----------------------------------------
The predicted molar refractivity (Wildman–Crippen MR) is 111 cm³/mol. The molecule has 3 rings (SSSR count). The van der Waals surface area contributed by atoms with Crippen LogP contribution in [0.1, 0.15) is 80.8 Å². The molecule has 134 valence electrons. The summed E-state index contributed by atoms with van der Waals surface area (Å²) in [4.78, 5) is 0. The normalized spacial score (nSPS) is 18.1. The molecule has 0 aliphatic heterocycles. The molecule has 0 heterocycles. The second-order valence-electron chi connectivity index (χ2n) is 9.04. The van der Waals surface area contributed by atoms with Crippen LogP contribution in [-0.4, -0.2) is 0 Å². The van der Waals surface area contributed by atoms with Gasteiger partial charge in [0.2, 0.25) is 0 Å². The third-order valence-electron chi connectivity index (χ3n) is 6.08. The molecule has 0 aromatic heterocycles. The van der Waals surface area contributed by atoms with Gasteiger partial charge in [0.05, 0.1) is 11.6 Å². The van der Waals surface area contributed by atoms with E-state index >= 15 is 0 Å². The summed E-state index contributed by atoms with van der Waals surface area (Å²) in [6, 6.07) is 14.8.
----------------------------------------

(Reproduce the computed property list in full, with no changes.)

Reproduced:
The predicted molar refractivity (Wildman–Crippen MR) is 111 cm³/mol. The molecule has 3 rings (SSSR count). The van der Waals surface area contributed by atoms with Crippen LogP contribution in [0.1, 0.15) is 80.8 Å². The molecule has 134 valence electrons. The summed E-state index contributed by atoms with van der Waals surface area (Å²) in [4.78, 5) is 0. The normalized spacial score (nSPS) is 18.1. The molecule has 0 aliphatic heterocycles. The molecule has 0 heterocycles. The second-order valence-electron chi connectivity index (χ2n) is 9.04. The van der Waals surface area contributed by atoms with Crippen LogP contribution in [-0.4, -0.2) is 0 Å². The van der Waals surface area contributed by atoms with Gasteiger partial charge in [0.2, 0.25) is 0 Å². The third-order valence-electron chi connectivity index (χ3n) is 6.08. The molecule has 0 aromatic heterocycles. The van der Waals surface area contributed by atoms with Gasteiger partial charge in [0.05, 0.1) is 11.6 Å². The van der Waals surface area contributed by atoms with E-state index >= 15 is 0 Å². The summed E-state index contributed by atoms with van der Waals surface area (Å²) in [6, 6.07) is 14.8.